He could surely draw.  He could draw. in miniature scale, in a way distinguishing flesh from bone and bone from muscle below that flesh; he could draw a female body in proportion – something which monastic artists and others often found difficult to do, even if the figure was clothed.

That’s the point: he didn’t want to make a ‘realistic’ figure.  In fact, (still exempting the central emblems in the month-diagrams), there is within the whole of this manuscript and despite evidence that more than one draughtsman worked on it, only one detail   (at the top of folio 80r) which might be considered the ‘realistic’ depiction of any living thing. And even that enslaved and shamed figure might represent a city, or a people, or (among other possibilities) the name – not the form – of the ‘chained woman’ constellation* rather than any individual persons.

*constellation

Since I first set out my reasons for considering the ‘bathy-‘ section’s ladies to represent both star-and-place,  in the context of a practical handbook, Koen Gheuens first accepted my opinion in general, but explored it in terms of mainstream Latin textual traditions, chiefly Aratus and the Aratea and Ovid’s Metamorphoses, and taking each figure or group to represent a constellation where I had thought each a single star or asterism.   Others following the same line (after 2011) have rarely acknowledged these precedents, some claiming ‘the idea’ a sudden one of their own for which they provide no evidence of preliminary studies, nor post-inspiration work in justification. Others remaining silent, newcomers reading the ‘inspired’ person either credit him/her with its origin, or again repeat the supposed ‘idea’ without mention of any source.  In this way, yet another opening door is slammed shut rather than investigated further, and the matter becomes so utterly fog-bound, that the persons who produce a seminal study may well find that, just a few years later, they are accused of imitating the imitators.   This now-regular pattern in ‘Voynich studies’ is why the  ground-hog-day fog expands; the study as such devolves or turns endlessly in circles, and  why  a revisionist approach becomes ever more urgent. I might add that Andromeda is not the only possible astronomical association, either.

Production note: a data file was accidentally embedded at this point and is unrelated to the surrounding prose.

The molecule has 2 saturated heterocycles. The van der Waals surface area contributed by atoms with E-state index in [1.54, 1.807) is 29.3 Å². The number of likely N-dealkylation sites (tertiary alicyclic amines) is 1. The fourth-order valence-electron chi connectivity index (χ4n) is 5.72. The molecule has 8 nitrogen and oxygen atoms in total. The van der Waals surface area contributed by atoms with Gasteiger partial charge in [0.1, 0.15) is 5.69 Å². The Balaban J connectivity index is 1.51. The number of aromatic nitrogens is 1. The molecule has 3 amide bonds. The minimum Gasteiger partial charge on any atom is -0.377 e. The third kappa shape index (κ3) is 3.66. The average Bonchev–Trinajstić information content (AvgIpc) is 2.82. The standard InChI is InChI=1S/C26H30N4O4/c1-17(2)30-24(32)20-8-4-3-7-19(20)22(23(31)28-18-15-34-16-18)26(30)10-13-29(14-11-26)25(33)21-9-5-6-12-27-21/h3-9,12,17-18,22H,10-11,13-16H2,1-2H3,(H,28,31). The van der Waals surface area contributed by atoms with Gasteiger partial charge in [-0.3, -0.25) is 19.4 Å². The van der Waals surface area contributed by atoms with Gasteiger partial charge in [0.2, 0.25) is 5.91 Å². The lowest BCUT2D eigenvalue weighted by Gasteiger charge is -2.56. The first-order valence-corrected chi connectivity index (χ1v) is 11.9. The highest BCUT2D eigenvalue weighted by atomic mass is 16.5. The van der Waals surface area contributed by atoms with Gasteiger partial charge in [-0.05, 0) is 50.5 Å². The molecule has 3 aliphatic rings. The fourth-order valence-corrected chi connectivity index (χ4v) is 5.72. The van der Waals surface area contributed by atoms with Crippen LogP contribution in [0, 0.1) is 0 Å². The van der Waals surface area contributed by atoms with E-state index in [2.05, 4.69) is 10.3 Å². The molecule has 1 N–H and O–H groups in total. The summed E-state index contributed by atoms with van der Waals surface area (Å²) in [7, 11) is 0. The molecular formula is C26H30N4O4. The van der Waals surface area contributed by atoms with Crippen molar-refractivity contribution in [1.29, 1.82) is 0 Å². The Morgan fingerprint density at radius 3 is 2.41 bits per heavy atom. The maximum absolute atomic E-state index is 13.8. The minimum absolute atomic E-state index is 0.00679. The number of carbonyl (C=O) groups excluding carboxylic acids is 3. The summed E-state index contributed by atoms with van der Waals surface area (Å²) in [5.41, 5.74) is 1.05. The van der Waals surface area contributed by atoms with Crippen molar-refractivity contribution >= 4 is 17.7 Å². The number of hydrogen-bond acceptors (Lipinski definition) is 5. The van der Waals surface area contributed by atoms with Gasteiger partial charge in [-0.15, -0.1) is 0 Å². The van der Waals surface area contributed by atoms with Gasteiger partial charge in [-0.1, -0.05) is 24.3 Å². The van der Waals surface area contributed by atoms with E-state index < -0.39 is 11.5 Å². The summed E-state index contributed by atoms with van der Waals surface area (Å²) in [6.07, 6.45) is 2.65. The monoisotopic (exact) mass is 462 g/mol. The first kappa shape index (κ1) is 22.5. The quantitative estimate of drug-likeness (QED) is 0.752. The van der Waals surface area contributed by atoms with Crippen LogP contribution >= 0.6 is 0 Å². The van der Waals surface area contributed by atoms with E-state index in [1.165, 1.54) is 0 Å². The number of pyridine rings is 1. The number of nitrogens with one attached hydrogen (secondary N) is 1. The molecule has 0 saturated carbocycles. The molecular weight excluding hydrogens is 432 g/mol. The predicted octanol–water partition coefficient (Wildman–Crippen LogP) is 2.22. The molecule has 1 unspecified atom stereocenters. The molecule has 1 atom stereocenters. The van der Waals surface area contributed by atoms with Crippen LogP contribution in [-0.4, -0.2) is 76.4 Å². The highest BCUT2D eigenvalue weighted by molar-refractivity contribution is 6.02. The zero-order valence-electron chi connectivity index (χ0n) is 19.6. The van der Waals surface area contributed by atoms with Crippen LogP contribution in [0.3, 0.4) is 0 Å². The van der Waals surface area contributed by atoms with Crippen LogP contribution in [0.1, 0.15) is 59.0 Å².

Think about it.  The fifteenth-century copyist didn’t wish* to draw the figures in folio 70v as the likeness of living beings.

*It is difficult in English to describe an action without ascribing or implying volition to a specific subject.   In fact, I don’t  assume this individual had  – or that he hadn’t – complete autonomy, nor that the figures’  distortion originated with him, or with the present copy, though in both cases, the possibility exists. The point is (a) that there must be a reason for it and (b) it is not a custom of the medieval Latins.  

A paradox like this is pleasing to the provenancer and iconographic analyst because intention is always revealing of environment –  physical,  intellectual, social and often too, linguistic.

I expect that some of my readers having prior studies in one of a number of external disciplines will already have felt an eye-widening moment.  By all means – feel free to anticipate the direction these posts will take, though others must wait while the historical material unfolds just as it did when I did the research – almost a decade ago now.

As I revisit the logs, I’m checking sources and  include more recent references where I think them likely to be more useful.   Some issues and themes on which little had been written in English in 2008 have received more scholarly attention since then.

All clear?  Very well, let us proceed..

Artemis Phosphoros.

POMPEY was prompted to compare Lucullus to Xerxes because they both knew that Lucullus’ creating a new, sheltered arm of the sea imitated the remarkable natural features which made the Golden Horn a source of riches to Byzantion.  Similarly, the ‘praying/imploring boy’ – an ancient statue – stood near  natural oyster beds supposed inexhaustible off the east coast of Pera, and Pliny mocks G. Sergius, given the cognomen ‘Orata’ for his interest in oysters.

But a place was also known by its presiding deity who was, in a sense, the embodiment of that place and inhabitants: in something of the way that a king in Europe could say ‘I am France’.

Artemis Phosphoros with ‘mild Aphrodite’ were Pera in that sense, the coins showing her paired with fishes or with a Syrian star and crescent.  (The tyche of Syrian Harran with its unique sign for ‘North star’ is shown (right).